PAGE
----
April 21 was a bloody Sunday in Sri Lanka. A series of bombings killed at least 290 people, including at least 39 foreigners. About 500 others were wounded in the blasts. The attacks, timed for Sunday services on the Christian holiday of Easter, seemed designed to inflict the highest number of casualties possible on Sri Lanka’s minority Christian population.
According to the most recent statements from Sri Lanka’s government, on April 21 seven suicide bombers conducted near-simultaneous attacks on three churches and three luxury hotels in Colombo, Negombo, and Batticaloa. One bomber each attacked the Cinnamon Grand and Kingsbury hotels and St. Anthony’s Shrine in Colombo; St. Sebastian’s Church in the city of Negombo; and Zion Church in the city of Batticaloa. Two attackers were involved in the explosions at the Shangri-La Hotel in Colombo. All seven attackers were Sri Lankan citizens linked to the local militant group National Thowfeek Jamaath, a Sri Lankan government official said.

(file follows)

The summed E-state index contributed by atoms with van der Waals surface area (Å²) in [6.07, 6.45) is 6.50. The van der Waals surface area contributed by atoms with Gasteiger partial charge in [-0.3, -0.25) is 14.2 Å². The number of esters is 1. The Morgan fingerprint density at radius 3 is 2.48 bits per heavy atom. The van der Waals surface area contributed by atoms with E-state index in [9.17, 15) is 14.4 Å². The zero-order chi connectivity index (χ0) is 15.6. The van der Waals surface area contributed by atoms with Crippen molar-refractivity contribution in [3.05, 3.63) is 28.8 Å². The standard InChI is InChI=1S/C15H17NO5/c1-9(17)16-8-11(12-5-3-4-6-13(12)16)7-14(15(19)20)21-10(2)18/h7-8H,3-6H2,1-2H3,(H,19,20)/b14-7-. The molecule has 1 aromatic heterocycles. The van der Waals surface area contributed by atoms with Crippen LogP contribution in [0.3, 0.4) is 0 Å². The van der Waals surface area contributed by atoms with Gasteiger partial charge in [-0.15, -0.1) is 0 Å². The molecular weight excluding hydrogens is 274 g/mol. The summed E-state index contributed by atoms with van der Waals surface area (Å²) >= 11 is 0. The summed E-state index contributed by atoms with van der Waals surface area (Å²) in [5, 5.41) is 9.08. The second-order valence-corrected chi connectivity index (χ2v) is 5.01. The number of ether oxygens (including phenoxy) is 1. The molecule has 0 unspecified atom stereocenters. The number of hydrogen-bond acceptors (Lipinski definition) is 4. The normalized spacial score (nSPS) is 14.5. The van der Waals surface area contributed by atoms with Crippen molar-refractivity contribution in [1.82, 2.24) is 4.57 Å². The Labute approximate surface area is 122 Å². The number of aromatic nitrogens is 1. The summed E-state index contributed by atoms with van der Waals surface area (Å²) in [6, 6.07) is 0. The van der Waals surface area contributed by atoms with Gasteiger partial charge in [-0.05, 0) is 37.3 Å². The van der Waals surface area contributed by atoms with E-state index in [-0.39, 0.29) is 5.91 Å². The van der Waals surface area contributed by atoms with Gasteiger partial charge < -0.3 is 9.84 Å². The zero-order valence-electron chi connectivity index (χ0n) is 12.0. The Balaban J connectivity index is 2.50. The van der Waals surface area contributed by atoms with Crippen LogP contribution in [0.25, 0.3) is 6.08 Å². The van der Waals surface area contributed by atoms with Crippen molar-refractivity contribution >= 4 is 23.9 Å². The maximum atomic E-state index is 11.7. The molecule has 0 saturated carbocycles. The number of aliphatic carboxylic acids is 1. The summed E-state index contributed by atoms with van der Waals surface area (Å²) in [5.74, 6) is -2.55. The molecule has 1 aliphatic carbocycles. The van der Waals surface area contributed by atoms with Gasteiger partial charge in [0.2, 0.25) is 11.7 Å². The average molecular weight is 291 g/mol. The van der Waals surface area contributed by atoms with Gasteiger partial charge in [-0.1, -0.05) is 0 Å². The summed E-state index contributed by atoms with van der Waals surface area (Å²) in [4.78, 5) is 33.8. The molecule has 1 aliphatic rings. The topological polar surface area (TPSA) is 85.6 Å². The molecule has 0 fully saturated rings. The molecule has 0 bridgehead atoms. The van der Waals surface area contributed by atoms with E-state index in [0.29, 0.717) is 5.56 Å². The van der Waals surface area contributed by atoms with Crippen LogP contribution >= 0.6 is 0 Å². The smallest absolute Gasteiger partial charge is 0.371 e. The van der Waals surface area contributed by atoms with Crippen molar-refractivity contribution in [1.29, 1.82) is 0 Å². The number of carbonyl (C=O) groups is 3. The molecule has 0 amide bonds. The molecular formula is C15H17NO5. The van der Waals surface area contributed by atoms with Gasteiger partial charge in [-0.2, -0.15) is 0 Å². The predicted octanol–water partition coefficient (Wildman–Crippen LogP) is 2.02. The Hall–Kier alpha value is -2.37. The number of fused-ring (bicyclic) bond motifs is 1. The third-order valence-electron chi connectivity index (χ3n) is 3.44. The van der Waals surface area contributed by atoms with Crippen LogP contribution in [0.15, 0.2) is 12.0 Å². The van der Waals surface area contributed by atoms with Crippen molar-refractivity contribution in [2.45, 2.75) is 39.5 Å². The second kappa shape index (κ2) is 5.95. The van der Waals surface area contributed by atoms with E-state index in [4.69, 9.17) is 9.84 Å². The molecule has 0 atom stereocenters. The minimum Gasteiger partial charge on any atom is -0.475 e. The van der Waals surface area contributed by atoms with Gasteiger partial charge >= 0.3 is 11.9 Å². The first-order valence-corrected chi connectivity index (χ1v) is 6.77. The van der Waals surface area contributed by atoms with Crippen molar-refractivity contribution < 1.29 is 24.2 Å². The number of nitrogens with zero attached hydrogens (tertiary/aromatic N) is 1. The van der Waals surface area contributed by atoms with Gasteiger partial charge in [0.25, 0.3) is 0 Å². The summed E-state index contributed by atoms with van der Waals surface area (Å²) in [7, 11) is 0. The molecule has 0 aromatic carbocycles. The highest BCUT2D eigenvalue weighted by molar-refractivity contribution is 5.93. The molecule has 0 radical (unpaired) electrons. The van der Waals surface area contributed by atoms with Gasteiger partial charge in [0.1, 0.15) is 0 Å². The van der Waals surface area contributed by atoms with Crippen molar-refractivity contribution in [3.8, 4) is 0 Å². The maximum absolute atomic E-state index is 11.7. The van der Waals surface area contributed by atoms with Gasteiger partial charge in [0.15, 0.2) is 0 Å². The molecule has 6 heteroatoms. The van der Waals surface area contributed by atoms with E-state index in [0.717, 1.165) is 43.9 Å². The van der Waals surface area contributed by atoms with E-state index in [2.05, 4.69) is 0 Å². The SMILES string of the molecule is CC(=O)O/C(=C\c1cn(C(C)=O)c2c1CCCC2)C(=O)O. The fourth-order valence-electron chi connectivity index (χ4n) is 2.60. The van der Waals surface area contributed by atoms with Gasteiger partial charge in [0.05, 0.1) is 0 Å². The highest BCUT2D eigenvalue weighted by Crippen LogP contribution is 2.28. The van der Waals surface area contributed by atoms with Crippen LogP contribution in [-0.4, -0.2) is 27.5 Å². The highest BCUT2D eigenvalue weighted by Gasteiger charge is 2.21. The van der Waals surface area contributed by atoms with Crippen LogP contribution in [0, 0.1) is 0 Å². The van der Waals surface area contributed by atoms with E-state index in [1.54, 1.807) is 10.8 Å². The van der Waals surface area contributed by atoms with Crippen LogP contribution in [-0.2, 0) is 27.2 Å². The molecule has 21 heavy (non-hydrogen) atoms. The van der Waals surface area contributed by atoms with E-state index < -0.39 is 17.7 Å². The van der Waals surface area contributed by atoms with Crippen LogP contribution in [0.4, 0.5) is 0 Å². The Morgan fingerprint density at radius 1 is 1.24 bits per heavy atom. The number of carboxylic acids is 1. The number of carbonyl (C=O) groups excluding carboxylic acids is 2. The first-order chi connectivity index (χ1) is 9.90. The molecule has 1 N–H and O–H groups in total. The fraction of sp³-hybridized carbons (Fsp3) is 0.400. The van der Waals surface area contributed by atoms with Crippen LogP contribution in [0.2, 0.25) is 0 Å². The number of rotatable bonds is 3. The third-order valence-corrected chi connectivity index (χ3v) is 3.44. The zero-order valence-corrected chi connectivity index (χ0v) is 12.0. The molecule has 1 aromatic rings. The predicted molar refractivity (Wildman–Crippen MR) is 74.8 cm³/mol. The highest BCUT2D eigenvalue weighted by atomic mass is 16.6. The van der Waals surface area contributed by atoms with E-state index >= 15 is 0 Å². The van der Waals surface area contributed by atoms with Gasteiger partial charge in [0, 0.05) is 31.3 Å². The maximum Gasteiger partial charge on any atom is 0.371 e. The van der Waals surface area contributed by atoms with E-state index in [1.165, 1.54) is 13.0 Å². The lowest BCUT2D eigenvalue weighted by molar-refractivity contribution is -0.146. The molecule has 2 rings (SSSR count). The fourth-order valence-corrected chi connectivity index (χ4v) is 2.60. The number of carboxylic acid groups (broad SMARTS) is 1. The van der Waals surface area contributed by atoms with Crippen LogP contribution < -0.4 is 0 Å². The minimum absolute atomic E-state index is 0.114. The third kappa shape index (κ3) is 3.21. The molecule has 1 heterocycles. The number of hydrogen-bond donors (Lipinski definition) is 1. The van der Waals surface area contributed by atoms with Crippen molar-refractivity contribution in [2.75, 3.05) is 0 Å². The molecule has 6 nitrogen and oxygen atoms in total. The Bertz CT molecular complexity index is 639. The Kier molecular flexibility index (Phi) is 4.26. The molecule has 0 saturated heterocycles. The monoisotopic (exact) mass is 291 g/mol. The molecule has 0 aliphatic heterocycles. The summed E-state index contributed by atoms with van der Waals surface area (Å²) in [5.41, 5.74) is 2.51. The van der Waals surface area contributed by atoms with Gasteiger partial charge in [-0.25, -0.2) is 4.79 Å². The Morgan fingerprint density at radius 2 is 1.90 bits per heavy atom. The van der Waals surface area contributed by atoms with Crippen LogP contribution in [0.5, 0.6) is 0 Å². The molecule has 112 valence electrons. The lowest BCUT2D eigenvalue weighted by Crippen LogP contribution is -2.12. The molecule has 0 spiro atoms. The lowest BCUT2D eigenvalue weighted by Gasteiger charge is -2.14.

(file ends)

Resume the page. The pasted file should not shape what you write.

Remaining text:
Fear continued to grip Sri Lanka as additional bombs were discovered over the next day. An explosive device was found and defused late Easter Sunday on an access road to the international airport near Colombo and on Monday police found three bombs inside a van parked outside St. Anthony’s Shrine in Colombo. The bombs in the van detonated while police attempted to defuse them, but no injuries were reported.
Sri Lanka’s President Maithripala Sirisena has given the military sweeping war-time powers to arrest and detain suspects following the Easter Sunday bombings. Sirisena’s office announced late Monday that the measure would take effect at midnight. In addition, a government curfew was to begin at 8 p.m.
On Monday, armed security personnel stood guard on street corners in central Colombo that were largely deserted, with most shops closed.